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Strangers’ kindness and three other good news articles from France

We also look at how Japanese rugby fans cleaned up a stadium after a match and a group of fishermen’s determination to save a blue lobster from the plate

Our weekly good news round-up to bring a smile to your face Pic: Sam and Brian / sirtravelalot / Marco Rubino / monticello / Shutterstock

1: One-in-a-million blue lobster to be released back into Atlantic

A rare blue lobster caught by chance by a fisherman in west France is to be returned to the ocean instead of being served up to eat.

The lobster was caught during a normal fishing operation in early September but members of the Les Viviers de Noirmoutier seafood company campaigned against the crustacean being used for culinary purposes. 

They offered it to the La Rochelle aquarium but it rejected it - so they found a ‘no fishing zone’ on the nearby Île d’Yeu, off the coast of the Vendée department, where the lobster could safely be returned to the wild. 

“With the help of the tourist office, we have found a no-fishing zone in which to release the lobster so that it can live a long, happy and peaceful life,” said the company.

You can see photos of the lobster on the group’s Facebook page below: 

The company is now running a competition to name the lobster – a young female – before it is released. You can give your suggestions through their Facebook page.

“Scientists estimate that one lobster in one to two million is blue in colour,” said a spokesperson from the Escale pêche, an interaction fishing expedition in the nearby town of Saint-Gilles-Croix-de-Vie. 

2: Thousands send birthday letters to boy with rare disease 

After a social media post from a boy asking for birthday wishes went viral, thousands of strangers sent him letters. 

Mathéo, celebrating his 14th birthday, has an extremely rare condition called genu recurvatum et valgum, a genetic disability that makes it difficult for him to walk or express himself. 

For his eighth birthday back in 2017, his mum came up with the idea of asking people to send postcards from around the world, as he loved to read them and open mail. 

Almost 800 letters were sent to Mathéo from as far as the US and Martinique. 

For his 14th birthday – which Mathéo celebrated on September 19 – his mum again asked people to send cards, with the newspaper Sud Ouest joining the appeal. 

This time, over 1,000 cards were sent to Mathéo’s address in Vergt, Dordogne – with some still arriving from abroad – including birthday wishes and letters of encouragement, and many colourful postcards.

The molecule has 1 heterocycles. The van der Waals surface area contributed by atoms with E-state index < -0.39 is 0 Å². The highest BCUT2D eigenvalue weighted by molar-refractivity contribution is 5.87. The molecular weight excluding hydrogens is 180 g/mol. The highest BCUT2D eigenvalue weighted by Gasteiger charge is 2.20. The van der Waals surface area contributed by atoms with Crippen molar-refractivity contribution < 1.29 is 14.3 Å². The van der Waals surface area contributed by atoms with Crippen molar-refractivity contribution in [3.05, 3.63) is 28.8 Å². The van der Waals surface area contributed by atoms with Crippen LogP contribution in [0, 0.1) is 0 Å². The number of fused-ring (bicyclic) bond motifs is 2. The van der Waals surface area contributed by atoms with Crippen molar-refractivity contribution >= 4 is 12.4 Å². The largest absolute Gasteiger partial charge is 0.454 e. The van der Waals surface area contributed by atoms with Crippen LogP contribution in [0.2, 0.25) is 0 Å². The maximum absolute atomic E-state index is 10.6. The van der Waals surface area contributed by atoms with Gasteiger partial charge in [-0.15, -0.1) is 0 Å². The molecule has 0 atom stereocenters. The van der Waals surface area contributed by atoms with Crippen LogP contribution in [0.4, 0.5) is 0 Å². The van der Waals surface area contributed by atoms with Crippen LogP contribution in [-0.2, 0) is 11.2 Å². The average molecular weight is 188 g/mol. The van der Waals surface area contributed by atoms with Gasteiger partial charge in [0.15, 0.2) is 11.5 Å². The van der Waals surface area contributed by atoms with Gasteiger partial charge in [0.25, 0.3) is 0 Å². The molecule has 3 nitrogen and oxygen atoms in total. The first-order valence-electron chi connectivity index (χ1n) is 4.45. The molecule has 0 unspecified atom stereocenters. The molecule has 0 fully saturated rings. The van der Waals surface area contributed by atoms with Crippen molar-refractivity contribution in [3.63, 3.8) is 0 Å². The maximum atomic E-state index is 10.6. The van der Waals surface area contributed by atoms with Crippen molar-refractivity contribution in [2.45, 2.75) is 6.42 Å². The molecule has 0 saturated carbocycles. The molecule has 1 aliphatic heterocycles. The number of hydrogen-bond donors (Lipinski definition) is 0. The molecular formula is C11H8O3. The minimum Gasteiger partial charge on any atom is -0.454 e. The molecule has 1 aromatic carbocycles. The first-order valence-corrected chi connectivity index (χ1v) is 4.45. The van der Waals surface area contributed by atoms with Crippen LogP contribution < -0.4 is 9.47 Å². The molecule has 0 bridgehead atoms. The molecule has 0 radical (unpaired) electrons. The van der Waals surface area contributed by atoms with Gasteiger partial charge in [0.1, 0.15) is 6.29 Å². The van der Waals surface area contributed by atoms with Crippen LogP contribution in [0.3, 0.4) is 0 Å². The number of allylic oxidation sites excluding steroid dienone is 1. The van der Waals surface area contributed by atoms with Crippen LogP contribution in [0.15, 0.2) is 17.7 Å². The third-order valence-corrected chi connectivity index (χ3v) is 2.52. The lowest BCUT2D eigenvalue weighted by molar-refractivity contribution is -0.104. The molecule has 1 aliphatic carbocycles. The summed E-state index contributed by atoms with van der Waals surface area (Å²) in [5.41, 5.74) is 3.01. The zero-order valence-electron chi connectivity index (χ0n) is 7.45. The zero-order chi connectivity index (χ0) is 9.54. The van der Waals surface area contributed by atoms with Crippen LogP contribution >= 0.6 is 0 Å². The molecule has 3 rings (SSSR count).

If you want to send a belated birthday card to him, the address to do so is: 

Mathéo Descarnongle, 1, rue du Château-Vieux, 24380 Vergt.

Read more: Artificial Intelligence can write your letters in French

3: Charity gifts 300 stuffed toys to firefighters to help calm children during accidents

The Rêves de clown à l’hôpital organisation has donated 300 stuffed toys to fire stations in Brittany, as part of celebrations to commemorate 25 years of the initiative.

The toys will be used by firefighters to help calm children during callouts and for children who are unwell (firefighters often act as first responders in medical emergencies in France). 

“We already use cuddly toys when we take care of children: it helps to break the ice, to understand where it hurts, and to explain to them what we're going to do,” said the heads of the Vannes and Lorient fire departments to Ouest France. 

There are no precise figures but out of the 11,000 callouts for firefighters in Vannes and Lorient each year “around three to four per week involve children,” said Damien Thebault, head of the Lorient centre. 

The Rêves de clown organisation – which consists of 26 professional clowns and over 100 volunteers – works all across Brittany in 18 different locations, and works with up to 4,000 children per year. 

4: Japanese fans clean Nice stadium after rugby match 

Japanese fans stayed behind long after their team’s match with England had finished last Sunday to clean up the stadium. 

After watching their team lose against England 34-12 at Nice’s Allianz Riviera stadium, hundreds of fans stayed on to pick up rubbish from the stands. 

The fans donned gloves and carried large plastic bags, picking up cans, bottles, and food wrappers from all over the stadium. 

It is not the first time Japanese fans abroad have been known to clean a stadium after a game involving one of their national teams, and they often make headlines for doing so during international tournaments. 

They also did the same during Japan’s opening match of the tournament against Chile. 

Japanese children are taught to clean up after themselves from a young age, and often clean their classrooms after finishing the day. Some schools have no full time cleaners as pupils are tasked with keeping classrooms clean. 

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